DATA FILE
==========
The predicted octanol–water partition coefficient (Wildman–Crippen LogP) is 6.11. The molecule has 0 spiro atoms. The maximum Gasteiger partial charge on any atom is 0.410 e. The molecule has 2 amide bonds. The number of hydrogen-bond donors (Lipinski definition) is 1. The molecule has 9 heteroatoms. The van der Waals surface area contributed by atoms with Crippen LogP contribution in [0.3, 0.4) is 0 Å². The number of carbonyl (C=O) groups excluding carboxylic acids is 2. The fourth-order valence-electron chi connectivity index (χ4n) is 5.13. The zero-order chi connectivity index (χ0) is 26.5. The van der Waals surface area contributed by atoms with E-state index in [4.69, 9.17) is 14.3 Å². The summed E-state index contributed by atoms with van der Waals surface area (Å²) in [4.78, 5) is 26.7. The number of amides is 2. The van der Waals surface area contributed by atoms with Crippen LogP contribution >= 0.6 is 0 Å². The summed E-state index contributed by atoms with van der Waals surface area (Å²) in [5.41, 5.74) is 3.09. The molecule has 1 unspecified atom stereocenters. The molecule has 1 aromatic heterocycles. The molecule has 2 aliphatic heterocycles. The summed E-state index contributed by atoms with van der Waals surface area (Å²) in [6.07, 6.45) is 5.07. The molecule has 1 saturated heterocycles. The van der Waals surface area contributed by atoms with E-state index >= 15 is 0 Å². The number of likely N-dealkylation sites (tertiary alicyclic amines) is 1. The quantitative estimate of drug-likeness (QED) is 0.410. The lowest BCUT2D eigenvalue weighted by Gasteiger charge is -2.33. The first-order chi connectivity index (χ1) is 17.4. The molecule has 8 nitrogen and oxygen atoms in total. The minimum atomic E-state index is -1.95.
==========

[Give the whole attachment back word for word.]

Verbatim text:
The predicted octanol–water partition coefficient (Wildman–Crippen LogP) is 6.11. The molecule has 0 spiro atoms. The maximum Gasteiger partial charge on any atom is 0.410 e. The molecule has 2 amide bonds. The number of hydrogen-bond donors (Lipinski definition) is 1. The molecule has 9 heteroatoms. The van der Waals surface area contributed by atoms with Crippen LogP contribution in [0.3, 0.4) is 0 Å². The number of carbonyl (C=O) groups excluding carboxylic acids is 2. The fourth-order valence-electron chi connectivity index (χ4n) is 5.13. The zero-order chi connectivity index (χ0) is 26.5. The van der Waals surface area contributed by atoms with E-state index in [4.69, 9.17) is 14.3 Å². The summed E-state index contributed by atoms with van der Waals surface area (Å²) in [4.78, 5) is 26.7. The number of amides is 2. The van der Waals surface area contributed by atoms with Crippen LogP contribution >= 0.6 is 0 Å². The summed E-state index contributed by atoms with van der Waals surface area (Å²) in [5.41, 5.74) is 3.09. The molecule has 1 unspecified atom stereocenters. The molecule has 1 aromatic heterocycles. The molecule has 2 aliphatic heterocycles. The summed E-state index contributed by atoms with van der Waals surface area (Å²) in [6.07, 6.45) is 5.07. The molecule has 1 saturated heterocycles. The van der Waals surface area contributed by atoms with E-state index >= 15 is 0 Å². The number of likely N-dealkylation sites (tertiary alicyclic amines) is 1. The quantitative estimate of drug-likeness (QED) is 0.410. The lowest BCUT2D eigenvalue weighted by Gasteiger charge is -2.33. The first-order chi connectivity index (χ1) is 17.4. The molecule has 8 nitrogen and oxygen atoms in total. The minimum atomic E-state index is -1.95.